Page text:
How to Budget for Rising Gas Prices

Gas prices shot up at a record-fast pace this week, jumping from a national average of $3.656 on March 2 to $4.318 on March 10.

A combination of ongoing inflation and President Joe Biden’s recent move to ban imports of Russian oil are to blame, experts say. Announcing the decision on Tuesday to implement further sanctions effective immediately, Biden said, “The decision today is not without cost here at home. Putin’s war is already hurting American families at the gas pump,” he said. “With this action, it’s going to go up further.”

That cost translates to stretched-thin budgets and more families living paycheck to paycheck as consumers are hit not only with higher prices at the pump, but also with higher prices across goods and services that rely on diesel-fuel truck and train transportation and higher travel prices as jet fuel costs also rise.

It’s typical for gas prices to rise in the summer months, but this sort of spike is highly unusual and experts predict costs will continue to rise in the coming months.

“Seasonality is part of the impact, from summer gasoline, but the bulk is still the Russia situation,” says Patrick De Haan, head of petroleum analysis for GasBuddy. “The risk, the possibility that there will be further disruption and escalation is being priced in. The U.S. does only obtain small amounts of crude oil and products from Russia, but it’s also a global commodity and U.S. sanctions have far-reaching effects on the ability for other countries to buy oil from Russia as well.”

Consumers can protect themselves from the worst of these rising prices by shopping around for the best gas prices, using a gas app, and taking other steps to cut costs from their budgets in anticipation of ongoing high fuel prices.

[Inflation Calculator: See How Much Inflation Is Costing You]

Make Lifestyle Changes to Reduce Expenses

When one item on your budget increases, other items need to decrease. Consumers now need to budget for both high gas prices at the pump and rising prices across sectors, says Denton Cinquegrana, chief oil analyst at the Oil Price Information Service.

“Keep an eye on diesel,” Cinquegrana wrote in an email. “Crude oil and gasoline get all the headlines. But it’s diesel that moves the economy and prices there are skyrocketing more than gasoline. That means everything goes up in price, items on the shelves in grocery stores, big box retailers, malls … Fuel surcharges for trucking are going to be passed through to the consumer.”

Review your budget and look for opportunities to save money in other areas of spending to make up for increasing transportation costs. This might mean cutting back on discretionary spending to make room for a larger transportation budget this month or modifying your lifestyle to avoid bearing the brunt of current high gas prices.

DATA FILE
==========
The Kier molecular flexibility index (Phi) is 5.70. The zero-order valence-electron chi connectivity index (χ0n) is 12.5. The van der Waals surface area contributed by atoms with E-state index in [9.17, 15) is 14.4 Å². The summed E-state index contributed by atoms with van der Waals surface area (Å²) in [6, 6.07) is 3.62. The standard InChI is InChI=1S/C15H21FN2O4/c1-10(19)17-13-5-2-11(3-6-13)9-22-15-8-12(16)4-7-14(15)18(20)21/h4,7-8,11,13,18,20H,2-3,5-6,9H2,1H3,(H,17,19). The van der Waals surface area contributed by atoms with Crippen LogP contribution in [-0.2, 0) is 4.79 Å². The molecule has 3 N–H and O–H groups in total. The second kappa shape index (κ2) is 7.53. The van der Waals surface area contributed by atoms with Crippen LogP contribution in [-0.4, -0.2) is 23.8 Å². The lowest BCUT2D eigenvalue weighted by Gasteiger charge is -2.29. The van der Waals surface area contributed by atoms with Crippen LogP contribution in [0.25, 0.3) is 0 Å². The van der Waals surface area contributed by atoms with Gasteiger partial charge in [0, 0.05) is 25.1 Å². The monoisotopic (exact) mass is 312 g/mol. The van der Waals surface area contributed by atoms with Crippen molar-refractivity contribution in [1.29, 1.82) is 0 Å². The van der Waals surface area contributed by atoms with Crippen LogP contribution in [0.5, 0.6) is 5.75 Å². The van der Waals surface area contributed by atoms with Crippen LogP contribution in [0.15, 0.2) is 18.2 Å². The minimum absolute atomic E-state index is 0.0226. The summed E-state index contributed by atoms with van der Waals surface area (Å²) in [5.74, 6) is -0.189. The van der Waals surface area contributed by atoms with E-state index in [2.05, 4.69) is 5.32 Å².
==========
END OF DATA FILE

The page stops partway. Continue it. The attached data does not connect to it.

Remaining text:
[READ: How to Estimate Your Utility Costs.]

Gas prices are high and experts don’t anticipate a drop in prices, particularly as pandemic cases in the U.S. subside and the warm summer months near. Take public transportation whenever possible, carpool with friends and avoid planning road trips or booking flights for the next few months. Consider working from home instead of fueling up for a long commute to and from work, if possible.

Consider joining a warehouse club like Costco, Sam’s Club, or BJ’s Wholesale Club to take advantage of discounted bulk goods and members-only gas stations that often offer lower prices compared to other stations in a given area.

“Your budget is a living tool that should change due to a variety of financial priorities or influences,” Thomas Racca, manager on the personal finance management team at Navy Federal Credit Union, wrote in an email. “Start by looking at any areas where there might be room to cut back. For example, if there’s a streaming service you don’t use frequently, cancel your subscription for a short while. Or, commit to making more food at home and going out to eat less. These small adjustments can help make up the added financial burden that gas will have.”

Save Money on Gas at the Pump

From station to station, prices will vary. Save your budget a few extra bucks by shopping around for the cheapest gas in town. You can accomplish this by taking a quick drive around or by downloading a gas app.

Most gas apps work by asking users to input their ZIP code, then displaying user-provided gas prices at various stations in that region and directions to the nearest gas stations. Popular gas apps include GasBuddy, Gas Guru and AAA TripTik Travel Planner.

[Read: How Retirees Can Cope With Inflation]

Some gas stations offer rewards and loyalty programs that can help you meet your budget goals at the end of the month. Exxon Mobil Rewards+ and Shell Fuel Rewards are two popular options, which each offer savings at a rate of 3 cents per gallon.

Others offer discounts to customers who pay in cash. While it may be inconvenient, if it saves you money at the pump, now is the time to give this budget-saving strategy a try.

Lastly, make sure your vehicle is well maintained to get the best gas mileage possible.

Check the tire pressure, replace spark plugs and check the alignment on your car to save money on gas, and drive more slowly to avoid wasting gas on sudden accelerations or breaking. Even try taking items out of your trunk to reduce the weight in your vehicle.

More from U.S. News

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How to Budget for Rising Gas Prices originally appeared on usnews.com

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